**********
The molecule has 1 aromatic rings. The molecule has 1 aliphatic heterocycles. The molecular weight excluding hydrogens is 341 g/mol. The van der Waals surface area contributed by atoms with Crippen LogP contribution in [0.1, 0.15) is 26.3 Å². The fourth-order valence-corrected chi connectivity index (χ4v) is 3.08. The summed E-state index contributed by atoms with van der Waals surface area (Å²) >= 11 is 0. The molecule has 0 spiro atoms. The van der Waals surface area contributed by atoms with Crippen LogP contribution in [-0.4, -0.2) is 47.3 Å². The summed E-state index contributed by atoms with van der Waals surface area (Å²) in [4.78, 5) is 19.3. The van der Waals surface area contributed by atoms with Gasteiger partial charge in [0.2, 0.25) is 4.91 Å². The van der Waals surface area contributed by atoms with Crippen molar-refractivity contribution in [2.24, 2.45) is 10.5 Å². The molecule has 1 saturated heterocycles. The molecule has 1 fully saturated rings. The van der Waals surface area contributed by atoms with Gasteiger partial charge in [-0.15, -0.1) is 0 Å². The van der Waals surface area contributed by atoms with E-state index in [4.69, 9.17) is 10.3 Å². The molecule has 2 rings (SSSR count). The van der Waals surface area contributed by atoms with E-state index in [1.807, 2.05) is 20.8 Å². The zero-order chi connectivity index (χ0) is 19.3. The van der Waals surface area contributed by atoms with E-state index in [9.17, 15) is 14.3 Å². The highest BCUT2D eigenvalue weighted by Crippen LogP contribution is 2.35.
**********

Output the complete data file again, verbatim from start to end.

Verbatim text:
The molecule has 1 aromatic rings. The molecule has 1 aliphatic heterocycles. The molecular weight excluding hydrogens is 341 g/mol. The van der Waals surface area contributed by atoms with Crippen LogP contribution in [0.1, 0.15) is 26.3 Å². The fourth-order valence-corrected chi connectivity index (χ4v) is 3.08. The summed E-state index contributed by atoms with van der Waals surface area (Å²) >= 11 is 0. The molecule has 0 spiro atoms. The van der Waals surface area contributed by atoms with Crippen LogP contribution in [-0.4, -0.2) is 47.3 Å². The summed E-state index contributed by atoms with van der Waals surface area (Å²) in [4.78, 5) is 19.3. The van der Waals surface area contributed by atoms with Gasteiger partial charge in [0.2, 0.25) is 4.91 Å². The van der Waals surface area contributed by atoms with Crippen molar-refractivity contribution in [2.24, 2.45) is 10.5 Å². The molecule has 1 saturated heterocycles. The molecule has 1 fully saturated rings. The van der Waals surface area contributed by atoms with Gasteiger partial charge in [-0.15, -0.1) is 0 Å². The van der Waals surface area contributed by atoms with E-state index in [4.69, 9.17) is 10.3 Å². The molecule has 2 rings (SSSR count). The van der Waals surface area contributed by atoms with E-state index in [1.807, 2.05) is 20.8 Å². The zero-order chi connectivity index (χ0) is 19.3. The van der Waals surface area contributed by atoms with E-state index in [9.17, 15) is 14.3 Å². The highest BCUT2D eigenvalue weighted by Crippen LogP contribution is 2.35.